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Assessing the wildfire risk in Colorado

New state legislation includes up to $4.4 million to fund the expansion of the prison crews to train for fire mitigation.

COLORADO, USA — When Dan Gibbs is on the frontlines of a wildfire, his mind is racing – he's thinking about water quality, air quality and wildlife just to name a few. 

"Last year I was deployed on the Grizzly Creek Fire in Glenwood Springs," he said, "And the Cameron Peak Fire." 

He's been a wildland firefighter since 2006 and is a part of the state and national call-up system, working with federal and local crews. 

"It was really the most challenging experience I had," he said about the Cameron Peak Fire. 

Gibbs is not only a wildland firefighters, but he is also the executive director for the state's Department of Natural Resources. 

"Trees are stressed, they're not getting moisture content they would normally have," said Gibbs, "Winters are warmer and that really breeds this atmosphere of bark beetles." 

Looking to the future, Gibbs said those challenges aren't going away. 

"Expecting more challenges, warmer temperatures," he said, "Expecting more stressed trees that's going to breed susceptibility to insects and disease." 

"In Summit County where I live," he added, "We have 156,000 acres of dead trees that are really a result of climate change." 

RELATED: Wildfires have burned more than 500 square miles in Colorado so far this year

It's why he talked about the importance of wildfire mitigation and identifying areas susceptible to wildfires. He said part of the solution is behind bars. 

The state is working to expand the number of non-violent corrections crews used for this kind of work. 

"Great way folks can move from being locked up in a prison," he said, "To a full-time job in the conservation world."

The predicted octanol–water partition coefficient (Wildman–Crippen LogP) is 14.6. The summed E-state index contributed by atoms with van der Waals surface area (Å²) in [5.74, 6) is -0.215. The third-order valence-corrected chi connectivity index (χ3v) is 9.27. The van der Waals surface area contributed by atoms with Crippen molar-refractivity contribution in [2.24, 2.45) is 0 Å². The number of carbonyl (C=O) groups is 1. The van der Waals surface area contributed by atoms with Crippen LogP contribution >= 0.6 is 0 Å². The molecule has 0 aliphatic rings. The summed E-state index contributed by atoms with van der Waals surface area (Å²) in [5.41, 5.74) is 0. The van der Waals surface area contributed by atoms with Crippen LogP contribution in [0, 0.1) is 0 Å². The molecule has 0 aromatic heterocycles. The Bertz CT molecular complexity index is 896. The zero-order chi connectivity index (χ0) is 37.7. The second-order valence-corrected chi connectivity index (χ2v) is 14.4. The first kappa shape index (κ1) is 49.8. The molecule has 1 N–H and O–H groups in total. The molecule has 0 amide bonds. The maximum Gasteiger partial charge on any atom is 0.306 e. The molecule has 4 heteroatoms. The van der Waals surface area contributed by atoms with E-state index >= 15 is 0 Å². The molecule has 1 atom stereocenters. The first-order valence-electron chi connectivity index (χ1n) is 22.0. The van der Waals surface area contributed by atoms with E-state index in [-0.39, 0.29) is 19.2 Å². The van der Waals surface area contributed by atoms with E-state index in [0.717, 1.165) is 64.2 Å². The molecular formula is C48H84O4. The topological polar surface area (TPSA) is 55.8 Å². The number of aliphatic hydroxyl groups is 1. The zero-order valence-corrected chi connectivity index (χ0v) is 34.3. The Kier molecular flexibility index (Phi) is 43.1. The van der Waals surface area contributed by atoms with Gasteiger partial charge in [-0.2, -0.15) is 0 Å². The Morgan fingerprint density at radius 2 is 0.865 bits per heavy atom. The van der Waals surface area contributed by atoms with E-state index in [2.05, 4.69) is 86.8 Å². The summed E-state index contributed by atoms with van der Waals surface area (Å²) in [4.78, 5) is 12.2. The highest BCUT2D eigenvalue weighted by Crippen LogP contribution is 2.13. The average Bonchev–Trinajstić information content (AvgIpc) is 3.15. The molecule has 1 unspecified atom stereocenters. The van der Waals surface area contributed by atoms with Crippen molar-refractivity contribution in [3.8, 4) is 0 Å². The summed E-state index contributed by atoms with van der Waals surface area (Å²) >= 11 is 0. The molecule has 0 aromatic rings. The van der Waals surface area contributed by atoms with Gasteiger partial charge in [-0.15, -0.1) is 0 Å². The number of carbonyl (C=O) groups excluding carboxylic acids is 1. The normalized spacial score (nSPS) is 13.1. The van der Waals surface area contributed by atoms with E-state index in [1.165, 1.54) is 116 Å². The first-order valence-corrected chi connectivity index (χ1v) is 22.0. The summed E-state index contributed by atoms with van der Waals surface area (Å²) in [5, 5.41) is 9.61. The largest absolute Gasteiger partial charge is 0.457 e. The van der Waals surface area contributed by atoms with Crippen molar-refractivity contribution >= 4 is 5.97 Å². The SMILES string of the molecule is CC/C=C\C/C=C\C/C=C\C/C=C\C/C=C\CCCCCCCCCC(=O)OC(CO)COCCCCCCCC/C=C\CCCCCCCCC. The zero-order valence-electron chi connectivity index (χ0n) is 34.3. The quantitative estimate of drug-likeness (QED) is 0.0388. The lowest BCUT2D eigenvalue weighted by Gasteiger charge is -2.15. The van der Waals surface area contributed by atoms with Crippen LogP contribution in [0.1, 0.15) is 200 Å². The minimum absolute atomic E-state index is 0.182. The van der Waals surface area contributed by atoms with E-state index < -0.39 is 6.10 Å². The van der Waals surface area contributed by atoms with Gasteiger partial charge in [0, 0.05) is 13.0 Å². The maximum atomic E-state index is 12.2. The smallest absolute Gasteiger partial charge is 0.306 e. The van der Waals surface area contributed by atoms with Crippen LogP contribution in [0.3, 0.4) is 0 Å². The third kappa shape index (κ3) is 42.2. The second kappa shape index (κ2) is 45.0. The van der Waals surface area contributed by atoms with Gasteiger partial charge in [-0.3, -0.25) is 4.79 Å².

RELATED: Homeowners near Cameron Peak burn scar worry floods, mudslides could continue for months

The Colorado Department of Corrections (CDOC) said this program is only available to "model inmates."

The inmate teams are still in the custody of the CDOC, go out and fight fires and do mitigation work under supervision, but then come back to the prison facility when the job is done. 

First year firefighters who apply and make it into the program make $40 a day and returning firefighters make $50. 

New state legislation that earmarks $25 million through SB21-258 for wildfire risk mitigation, includes up to $4.4 million to fund the expansion of the DOC crews and their project work.

Gibbs said they are also building forces within youth corps to help and paying close attention to threat analysis with more people living in the wildland urban interface. 

Eric Hurst, with South Metro Fire Rescue (SMFR), said there are new communities filling out Highlands Ranch, around Castle Pines and Daniel's Gate. 

He also said not everyone is familiar with their surroundings. 

"They've moved from other areas around the country," he said, "That didn't have wildfire risks. Everything is new." 

Fire mitigation doesn't' have to be all serious. SMFR has used goats to thin out vegetation around communities.

"It's rare for us," he said, "To have a fire that doesn't come close to some kind of home, neighborhood or business." 

Hurst said SMFR offers free risk assessment and help to develop a plan of action. They also work with HOA's to reach as many people as possible. 

He said mitigation work costs can fall on a property owner. HOA's can work to split costs to make it more affordable for common areas. 

Hurst said in Douglas County, the county does their own mitigation work in areas that fall on public lands. 

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